In-cab video monitoring with telematics driver scoring brings big benefits to truck fleets
Tom Jackson | March 23, 2015
An in-cab camera from DriveCam continuously films the driver and the  road, deleting all footage beyond clips that include "trigger events."

An in-cab camera from DriveCam continuously films the driver and the road, deleting all footage beyond clips that include “trigger events.”

One of the biggest concerns fleet managers have is the safety of their drivers and operators and there is no better way to improve the safety of trucks and equipment than technology.

But signing a check for and wiring up a bunch of systems won’t solve your problems if that’s all you do, said presenters at the Association of Equipment Management Professionals annual equipment management conference held last week in Orlando, Florida this year.

Kevin Coppolino, vice president of corporate development at Cellcontrol, and Del Lisk, vice president of safety services for Lytx, both emphasized that the hardware is only part of the solution. The key to lowering accident rates and improving driver behavior is a combination of hardware, training, corporate buy-in, analysis and feedback.

Distracted driving is an epidemic on our highways, said Coppolino. And the numbers are staggering:

  • 68 percent of drivers admit they talk on their cell phones
  • 1.6 million crashes a year are attributed to distracted driving
  • 3,328 deaths a year are attributed to distracted driving
  • 421,000 injuries are caused by distracted driving

And, said Coppolino, “It’s spreading to your jobsites.”

While there are systems that can block cell phone signals in cars, cell phones are only part of the distracted driving problem. Incidents are also caused by reading, grooming, eating, reaching for objects, day dreaming or conversations with passengers, said Lisk. “Distracted driving is anything that impacts attention,” he says.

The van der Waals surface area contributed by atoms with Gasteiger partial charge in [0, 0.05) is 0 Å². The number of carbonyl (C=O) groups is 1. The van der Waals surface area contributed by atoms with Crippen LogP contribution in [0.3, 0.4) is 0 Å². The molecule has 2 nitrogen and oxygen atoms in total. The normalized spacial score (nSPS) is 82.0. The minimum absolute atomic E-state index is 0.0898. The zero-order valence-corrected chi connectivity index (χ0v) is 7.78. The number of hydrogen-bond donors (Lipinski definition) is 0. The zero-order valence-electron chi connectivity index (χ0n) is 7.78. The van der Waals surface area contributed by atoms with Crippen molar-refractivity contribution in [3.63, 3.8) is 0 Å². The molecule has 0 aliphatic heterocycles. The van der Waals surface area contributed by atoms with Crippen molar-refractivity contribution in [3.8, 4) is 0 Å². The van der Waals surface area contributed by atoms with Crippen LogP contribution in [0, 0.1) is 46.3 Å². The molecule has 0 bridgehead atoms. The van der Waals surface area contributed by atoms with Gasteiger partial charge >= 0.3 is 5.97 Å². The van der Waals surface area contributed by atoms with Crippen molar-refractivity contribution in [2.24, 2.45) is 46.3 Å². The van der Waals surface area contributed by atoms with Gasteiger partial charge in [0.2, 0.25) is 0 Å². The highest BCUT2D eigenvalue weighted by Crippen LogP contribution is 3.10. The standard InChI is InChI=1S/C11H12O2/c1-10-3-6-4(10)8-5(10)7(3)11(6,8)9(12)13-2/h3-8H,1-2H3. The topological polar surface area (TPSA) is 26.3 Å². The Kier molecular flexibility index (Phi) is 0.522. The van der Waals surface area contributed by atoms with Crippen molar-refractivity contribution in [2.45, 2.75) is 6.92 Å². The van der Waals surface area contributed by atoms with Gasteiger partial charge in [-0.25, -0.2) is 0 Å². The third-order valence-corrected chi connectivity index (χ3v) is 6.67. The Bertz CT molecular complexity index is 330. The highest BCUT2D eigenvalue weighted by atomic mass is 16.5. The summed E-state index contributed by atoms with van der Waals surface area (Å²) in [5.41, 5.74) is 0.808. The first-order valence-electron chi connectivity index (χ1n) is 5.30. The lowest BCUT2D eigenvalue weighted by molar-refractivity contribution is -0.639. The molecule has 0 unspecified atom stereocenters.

For that reason, Lisk said in-cab video cameras are the best solution. Although workers may not like being on camera the fact that they are has a positive effect on behaviors, said Lisk.

The systems are fairly simple. They record video constantly but regularly erase the video if no “trigger events,” or incidents, are encountered. The hardware per vehicle costs under $100 while subscription to a website that stores the video and also monitors other driver behaviors like sudden braking, swerving, erratic driving and excessive speeding cost between $30 and $40 a month.

You can read an in-depth story on the technology, including SmartDrive and DriveCam, two of the available services, over at our sister site CCJ.

The backend analysis of the driver behavior though in-vehicle sensors can bring lots of economic benefits even if an accident is never recorded.

With these you can analyze who your best and worst drivers are, identify specific bad habits on certain drivers and coach drivers on how to improve their skills. The immediate benefit is a reduction in fuel costs, but drivers taking better care of the vehicles will also lower tire and maintenance costs up to 12 percent over the long run, Lisk says.

The full ROI on these investments, however, can’t be realized without a holistic approach says Coppolino. This requires:

  • Education of the workforce
  • Written corporate policies that set the standards
  • Driver scoring and coaching
  • Rewards for the proper behavior
  • Disciplinary action system

“You must do all these in tandem, but technology is the only way to ensure you’re preventing the temptation,” Coppolino says. The end result is reduced operating costs and risks, improved safety, better CSA scores and insulation against negligence or vicarious liability lawsuits, he said.

 

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